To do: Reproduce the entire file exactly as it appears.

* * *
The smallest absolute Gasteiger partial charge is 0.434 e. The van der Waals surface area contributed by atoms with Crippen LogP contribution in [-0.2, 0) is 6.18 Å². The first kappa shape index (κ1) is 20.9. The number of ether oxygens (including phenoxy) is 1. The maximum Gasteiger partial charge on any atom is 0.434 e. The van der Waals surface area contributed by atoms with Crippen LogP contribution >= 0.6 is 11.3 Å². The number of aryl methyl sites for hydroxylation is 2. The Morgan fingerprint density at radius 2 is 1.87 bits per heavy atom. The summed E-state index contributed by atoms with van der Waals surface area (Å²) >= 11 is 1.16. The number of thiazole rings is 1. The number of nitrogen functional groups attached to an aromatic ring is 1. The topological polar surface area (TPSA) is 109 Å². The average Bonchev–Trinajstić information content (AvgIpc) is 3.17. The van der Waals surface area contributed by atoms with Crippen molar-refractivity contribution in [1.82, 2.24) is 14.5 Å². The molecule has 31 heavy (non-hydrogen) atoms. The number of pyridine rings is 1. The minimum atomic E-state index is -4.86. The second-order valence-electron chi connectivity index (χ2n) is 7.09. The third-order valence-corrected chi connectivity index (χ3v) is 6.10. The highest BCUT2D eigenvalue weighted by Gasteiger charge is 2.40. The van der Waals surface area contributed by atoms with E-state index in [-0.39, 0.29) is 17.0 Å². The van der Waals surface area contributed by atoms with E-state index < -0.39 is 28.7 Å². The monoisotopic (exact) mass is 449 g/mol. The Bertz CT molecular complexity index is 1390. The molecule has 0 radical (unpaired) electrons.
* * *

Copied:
The smallest absolute Gasteiger partial charge is 0.434 e. The van der Waals surface area contributed by atoms with Crippen LogP contribution in [-0.2, 0) is 6.18 Å². The first kappa shape index (κ1) is 20.9. The number of ether oxygens (including phenoxy) is 1. The maximum Gasteiger partial charge on any atom is 0.434 e. The van der Waals surface area contributed by atoms with Crippen LogP contribution >= 0.6 is 11.3 Å². The number of aryl methyl sites for hydroxylation is 2. The Morgan fingerprint density at radius 2 is 1.87 bits per heavy atom. The summed E-state index contributed by atoms with van der Waals surface area (Å²) >= 11 is 1.16. The number of thiazole rings is 1. The number of nitrogen functional groups attached to an aromatic ring is 1. The topological polar surface area (TPSA) is 109 Å². The average Bonchev–Trinajstić information content (AvgIpc) is 3.17. The van der Waals surface area contributed by atoms with Crippen molar-refractivity contribution in [1.82, 2.24) is 14.5 Å². The molecule has 31 heavy (non-hydrogen) atoms. The number of pyridine rings is 1. The minimum atomic E-state index is -4.86. The second-order valence-electron chi connectivity index (χ2n) is 7.09. The third-order valence-corrected chi connectivity index (χ3v) is 6.10. The highest BCUT2D eigenvalue weighted by Gasteiger charge is 2.40. The van der Waals surface area contributed by atoms with E-state index in [-0.39, 0.29) is 17.0 Å². The van der Waals surface area contributed by atoms with E-state index < -0.39 is 28.7 Å². The monoisotopic (exact) mass is 449 g/mol. The Bertz CT molecular complexity index is 1390. The molecule has 0 radical (unpaired) electrons.